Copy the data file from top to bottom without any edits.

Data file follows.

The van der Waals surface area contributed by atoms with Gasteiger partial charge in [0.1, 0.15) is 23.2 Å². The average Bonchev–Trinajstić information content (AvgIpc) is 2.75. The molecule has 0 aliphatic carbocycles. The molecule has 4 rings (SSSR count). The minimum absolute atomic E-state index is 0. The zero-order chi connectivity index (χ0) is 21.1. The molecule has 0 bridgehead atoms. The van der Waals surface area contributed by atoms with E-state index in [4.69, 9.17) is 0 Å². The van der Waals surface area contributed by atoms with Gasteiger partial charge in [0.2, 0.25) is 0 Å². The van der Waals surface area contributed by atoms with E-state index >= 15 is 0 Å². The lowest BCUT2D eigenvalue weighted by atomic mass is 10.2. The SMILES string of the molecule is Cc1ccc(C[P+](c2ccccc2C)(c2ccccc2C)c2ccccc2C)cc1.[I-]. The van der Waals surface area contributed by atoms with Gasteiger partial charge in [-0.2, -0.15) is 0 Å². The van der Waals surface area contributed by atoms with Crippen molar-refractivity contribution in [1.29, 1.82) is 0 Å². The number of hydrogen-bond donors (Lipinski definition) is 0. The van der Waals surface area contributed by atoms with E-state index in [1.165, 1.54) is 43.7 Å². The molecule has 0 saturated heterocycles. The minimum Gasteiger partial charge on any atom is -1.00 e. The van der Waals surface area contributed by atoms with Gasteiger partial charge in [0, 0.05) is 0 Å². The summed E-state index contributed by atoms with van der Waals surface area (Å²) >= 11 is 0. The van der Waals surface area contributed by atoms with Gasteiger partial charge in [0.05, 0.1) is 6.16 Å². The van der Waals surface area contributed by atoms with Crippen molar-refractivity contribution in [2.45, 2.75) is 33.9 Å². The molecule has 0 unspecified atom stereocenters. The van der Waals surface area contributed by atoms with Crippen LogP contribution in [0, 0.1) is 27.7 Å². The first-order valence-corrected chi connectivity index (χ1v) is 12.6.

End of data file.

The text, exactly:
The van der Waals surface area contributed by atoms with Gasteiger partial charge in [0.1, 0.15) is 23.2 Å². The average Bonchev–Trinajstić information content (AvgIpc) is 2.75. The molecule has 0 aliphatic carbocycles. The molecule has 4 rings (SSSR count). The minimum absolute atomic E-state index is 0. The zero-order chi connectivity index (χ0) is 21.1. The molecule has 0 bridgehead atoms. The van der Waals surface area contributed by atoms with E-state index in [4.69, 9.17) is 0 Å². The van der Waals surface area contributed by atoms with Gasteiger partial charge in [0.2, 0.25) is 0 Å². The van der Waals surface area contributed by atoms with E-state index >= 15 is 0 Å². The lowest BCUT2D eigenvalue weighted by atomic mass is 10.2. The SMILES string of the molecule is Cc1ccc(C[P+](c2ccccc2C)(c2ccccc2C)c2ccccc2C)cc1.[I-]. The van der Waals surface area contributed by atoms with Gasteiger partial charge in [-0.2, -0.15) is 0 Å². The van der Waals surface area contributed by atoms with Crippen molar-refractivity contribution in [1.29, 1.82) is 0 Å². The number of hydrogen-bond donors (Lipinski definition) is 0. The van der Waals surface area contributed by atoms with E-state index in [1.165, 1.54) is 43.7 Å². The molecule has 0 saturated heterocycles. The minimum Gasteiger partial charge on any atom is -1.00 e. The van der Waals surface area contributed by atoms with Gasteiger partial charge in [0, 0.05) is 0 Å². The summed E-state index contributed by atoms with van der Waals surface area (Å²) >= 11 is 0. The van der Waals surface area contributed by atoms with Gasteiger partial charge in [0.05, 0.1) is 6.16 Å². The van der Waals surface area contributed by atoms with Crippen molar-refractivity contribution in [2.45, 2.75) is 33.9 Å². The molecule has 0 unspecified atom stereocenters. The van der Waals surface area contributed by atoms with Crippen LogP contribution in [0, 0.1) is 27.7 Å². The first-order valence-corrected chi connectivity index (χ1v) is 12.6.